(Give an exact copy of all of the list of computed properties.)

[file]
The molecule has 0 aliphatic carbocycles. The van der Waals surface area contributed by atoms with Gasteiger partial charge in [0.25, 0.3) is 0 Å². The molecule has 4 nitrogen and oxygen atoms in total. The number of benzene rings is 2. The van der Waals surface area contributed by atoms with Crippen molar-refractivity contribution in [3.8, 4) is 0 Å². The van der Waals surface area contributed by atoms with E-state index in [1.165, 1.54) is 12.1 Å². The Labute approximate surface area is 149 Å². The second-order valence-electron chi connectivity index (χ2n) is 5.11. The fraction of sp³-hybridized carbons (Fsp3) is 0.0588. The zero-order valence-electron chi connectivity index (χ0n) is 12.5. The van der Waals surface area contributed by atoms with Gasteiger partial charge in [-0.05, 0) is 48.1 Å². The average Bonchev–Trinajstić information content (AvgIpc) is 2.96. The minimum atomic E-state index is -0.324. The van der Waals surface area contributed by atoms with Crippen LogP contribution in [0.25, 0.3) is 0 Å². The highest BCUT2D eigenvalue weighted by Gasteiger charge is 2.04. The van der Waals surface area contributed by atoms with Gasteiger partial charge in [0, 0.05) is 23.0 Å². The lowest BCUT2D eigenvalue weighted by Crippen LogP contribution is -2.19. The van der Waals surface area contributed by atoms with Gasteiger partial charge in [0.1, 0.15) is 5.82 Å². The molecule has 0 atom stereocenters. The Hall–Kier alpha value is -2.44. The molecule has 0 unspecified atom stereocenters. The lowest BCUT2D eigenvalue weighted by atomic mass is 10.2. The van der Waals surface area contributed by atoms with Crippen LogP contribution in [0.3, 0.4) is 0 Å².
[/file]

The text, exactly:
The molecule has 0 aliphatic carbocycles. The van der Waals surface area contributed by atoms with Gasteiger partial charge in [0.25, 0.3) is 0 Å². The molecule has 4 nitrogen and oxygen atoms in total. The number of benzene rings is 2. The van der Waals surface area contributed by atoms with Crippen molar-refractivity contribution in [3.8, 4) is 0 Å². The van der Waals surface area contributed by atoms with E-state index in [1.165, 1.54) is 12.1 Å². The Labute approximate surface area is 149 Å². The second-order valence-electron chi connectivity index (χ2n) is 5.11. The fraction of sp³-hybridized carbons (Fsp3) is 0.0588. The zero-order valence-electron chi connectivity index (χ0n) is 12.5. The van der Waals surface area contributed by atoms with Gasteiger partial charge in [-0.05, 0) is 48.1 Å². The average Bonchev–Trinajstić information content (AvgIpc) is 2.96. The minimum atomic E-state index is -0.324. The van der Waals surface area contributed by atoms with Crippen LogP contribution in [0.25, 0.3) is 0 Å². The highest BCUT2D eigenvalue weighted by Gasteiger charge is 2.04. The van der Waals surface area contributed by atoms with Gasteiger partial charge in [0, 0.05) is 23.0 Å². The lowest BCUT2D eigenvalue weighted by Crippen LogP contribution is -2.19. The van der Waals surface area contributed by atoms with Gasteiger partial charge in [0.1, 0.15) is 5.82 Å². The molecule has 0 atom stereocenters. The Hall–Kier alpha value is -2.44. The molecule has 0 unspecified atom stereocenters. The lowest BCUT2D eigenvalue weighted by atomic mass is 10.2. The van der Waals surface area contributed by atoms with Crippen LogP contribution in [0.3, 0.4) is 0 Å².